- The Washington Times - Tuesday, April 17, 2001

Media coverage of labor strikes typically portray them as contests between two parties organized labor and the company that has refused to accede to the unions demands. Often the coverage tilts in favor of organized labor, which journalists regard as the "underdog" in any strike. As the case of a Florida man shows, however, this depiction of strikes overlooks another, uglier contest pitting union members against … fellow workers.

A court settlement reached last week shows that even unions know that their tactics do not stand up to scrutiny. A quick flashback: In the summer of 1997 the International Brotherhood of Teamsters went out on strike nationally against United Parcel Service. Many, but not all, workers walked off the job. Rod Carter, a former linebacker for the Miami Hurricanes, did not. The decision was not a difficult one for him: He had a family to support. "They have the right to strike, and I have the right to work," Mr. Carter said in a television interview at the time. "Crossing the picket lines was an easy choice for me. My family is more important than a union or UPS."

Unfortunately for Mr. Carter, the Teamsters local in Miami interpreted his "right to work" more narrowly than he did. The day after his TV interview, his wife began receiving threatening phone calls, calls later traced to the residence of the head of the Teamsters local. The day after that, six union members who had been following Mr. Carter on his rounds of deliveries pulled him from his truck and savagely assaulted him. Among other things, they stabbed him six times with an ice pick. Mr. Carter was out of work for two months recovering from his wounds. Local authorities later charged and convicted the six on criminal counts ranging from aggravated assault to attempted murder to being accessories after the fact.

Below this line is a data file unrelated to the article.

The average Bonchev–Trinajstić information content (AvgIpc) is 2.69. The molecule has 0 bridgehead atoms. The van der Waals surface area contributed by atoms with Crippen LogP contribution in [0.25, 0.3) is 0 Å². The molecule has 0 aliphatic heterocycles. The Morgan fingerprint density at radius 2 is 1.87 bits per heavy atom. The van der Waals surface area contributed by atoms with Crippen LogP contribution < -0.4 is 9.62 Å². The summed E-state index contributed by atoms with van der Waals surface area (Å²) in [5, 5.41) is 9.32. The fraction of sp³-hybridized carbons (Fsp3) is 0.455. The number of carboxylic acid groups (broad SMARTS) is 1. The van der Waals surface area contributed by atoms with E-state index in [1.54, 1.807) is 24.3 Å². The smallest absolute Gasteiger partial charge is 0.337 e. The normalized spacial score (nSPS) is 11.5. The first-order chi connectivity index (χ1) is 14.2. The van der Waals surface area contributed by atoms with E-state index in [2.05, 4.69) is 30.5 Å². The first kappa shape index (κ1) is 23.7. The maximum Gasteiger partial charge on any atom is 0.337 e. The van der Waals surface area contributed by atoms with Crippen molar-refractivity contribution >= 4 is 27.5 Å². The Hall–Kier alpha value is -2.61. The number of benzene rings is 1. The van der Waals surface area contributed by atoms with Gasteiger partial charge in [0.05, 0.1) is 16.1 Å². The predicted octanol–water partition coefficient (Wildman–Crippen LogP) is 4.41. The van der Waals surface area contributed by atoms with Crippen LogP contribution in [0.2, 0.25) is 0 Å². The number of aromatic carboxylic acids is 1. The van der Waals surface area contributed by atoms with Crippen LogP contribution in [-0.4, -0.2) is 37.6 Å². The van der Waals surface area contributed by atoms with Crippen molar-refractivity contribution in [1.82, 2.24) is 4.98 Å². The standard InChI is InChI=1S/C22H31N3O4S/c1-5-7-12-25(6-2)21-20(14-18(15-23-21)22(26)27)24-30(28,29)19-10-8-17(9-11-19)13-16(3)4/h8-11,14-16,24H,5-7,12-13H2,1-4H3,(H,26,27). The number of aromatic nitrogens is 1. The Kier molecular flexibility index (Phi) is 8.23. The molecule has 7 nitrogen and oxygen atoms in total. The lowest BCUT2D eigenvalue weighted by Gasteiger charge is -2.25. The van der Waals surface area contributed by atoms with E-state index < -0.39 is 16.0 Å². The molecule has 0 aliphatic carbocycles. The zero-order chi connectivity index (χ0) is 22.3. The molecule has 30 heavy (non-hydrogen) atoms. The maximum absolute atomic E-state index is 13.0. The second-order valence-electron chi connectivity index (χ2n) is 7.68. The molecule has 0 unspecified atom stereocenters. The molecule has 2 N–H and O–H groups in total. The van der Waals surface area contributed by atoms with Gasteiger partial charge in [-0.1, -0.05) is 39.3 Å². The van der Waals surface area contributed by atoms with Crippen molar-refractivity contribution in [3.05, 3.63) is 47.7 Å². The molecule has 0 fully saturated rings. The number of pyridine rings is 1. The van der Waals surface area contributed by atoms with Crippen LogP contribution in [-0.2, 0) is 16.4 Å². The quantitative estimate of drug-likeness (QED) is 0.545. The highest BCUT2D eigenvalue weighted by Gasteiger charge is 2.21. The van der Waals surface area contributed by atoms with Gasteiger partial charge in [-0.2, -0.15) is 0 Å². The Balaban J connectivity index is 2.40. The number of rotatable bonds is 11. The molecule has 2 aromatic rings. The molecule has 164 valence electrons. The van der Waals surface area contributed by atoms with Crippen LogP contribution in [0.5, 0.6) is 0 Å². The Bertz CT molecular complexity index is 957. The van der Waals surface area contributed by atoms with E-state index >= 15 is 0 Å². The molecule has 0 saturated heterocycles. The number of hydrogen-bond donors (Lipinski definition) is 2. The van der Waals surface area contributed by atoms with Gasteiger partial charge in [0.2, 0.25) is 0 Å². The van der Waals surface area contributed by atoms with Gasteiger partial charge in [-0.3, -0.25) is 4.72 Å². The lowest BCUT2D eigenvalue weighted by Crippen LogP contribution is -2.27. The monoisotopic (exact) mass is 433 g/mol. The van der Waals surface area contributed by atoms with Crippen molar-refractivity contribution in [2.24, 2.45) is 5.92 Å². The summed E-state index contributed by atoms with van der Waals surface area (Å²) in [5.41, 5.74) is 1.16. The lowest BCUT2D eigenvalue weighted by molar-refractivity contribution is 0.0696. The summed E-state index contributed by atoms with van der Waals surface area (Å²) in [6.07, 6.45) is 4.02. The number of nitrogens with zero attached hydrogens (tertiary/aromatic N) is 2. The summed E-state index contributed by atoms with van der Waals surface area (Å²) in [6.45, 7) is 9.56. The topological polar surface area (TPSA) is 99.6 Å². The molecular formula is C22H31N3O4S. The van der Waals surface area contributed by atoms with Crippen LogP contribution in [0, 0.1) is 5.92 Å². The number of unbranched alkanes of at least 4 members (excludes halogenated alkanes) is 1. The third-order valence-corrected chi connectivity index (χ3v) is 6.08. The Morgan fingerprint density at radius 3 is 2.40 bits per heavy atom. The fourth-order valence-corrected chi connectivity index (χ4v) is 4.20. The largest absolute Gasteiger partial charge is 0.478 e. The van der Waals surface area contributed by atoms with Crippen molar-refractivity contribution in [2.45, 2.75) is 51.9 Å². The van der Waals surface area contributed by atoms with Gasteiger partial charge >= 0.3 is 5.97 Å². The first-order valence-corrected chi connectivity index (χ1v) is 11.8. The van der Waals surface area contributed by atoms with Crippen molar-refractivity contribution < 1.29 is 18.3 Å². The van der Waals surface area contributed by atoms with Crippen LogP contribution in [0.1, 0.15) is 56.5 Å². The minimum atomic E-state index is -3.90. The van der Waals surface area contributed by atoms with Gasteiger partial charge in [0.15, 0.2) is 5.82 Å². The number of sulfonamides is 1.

The case didn´t end there. On behalf of Mr. Carter, the National Right to Work Legal Defense Foundation filed a civil case against the Teamsters local accusing its leadership of encouraging members to harass and threaten employees who worked during the strike. The group obtained sworn statements from union members showing that union leaders authorized plans to have union members follow non-striking workers on their routes to harass and intimidate them. Moreover, union officials also told members the union would provide bail bonds and legal representation if they were arrested. Faced with such evidence, the union decided last week to settle the case rather than to fight it out in court. Terms of the settlement will not be made public, but a spokesman for the foundation said Mr. Carter and his family were very happy with it.

Organized labor is essentially a cartel that seeks to limit the supply of labor to employers, the better to leverage its demands on them. Every Rod Carter out there is therefore a threat to the cartel. Under such conditions, a man´s right to work, to support his family or anything else, becomes tenuous at best. The National Right to Work Legal Defense Foundation deserves credit for protecting the rights of Mr. Carter and those like him.

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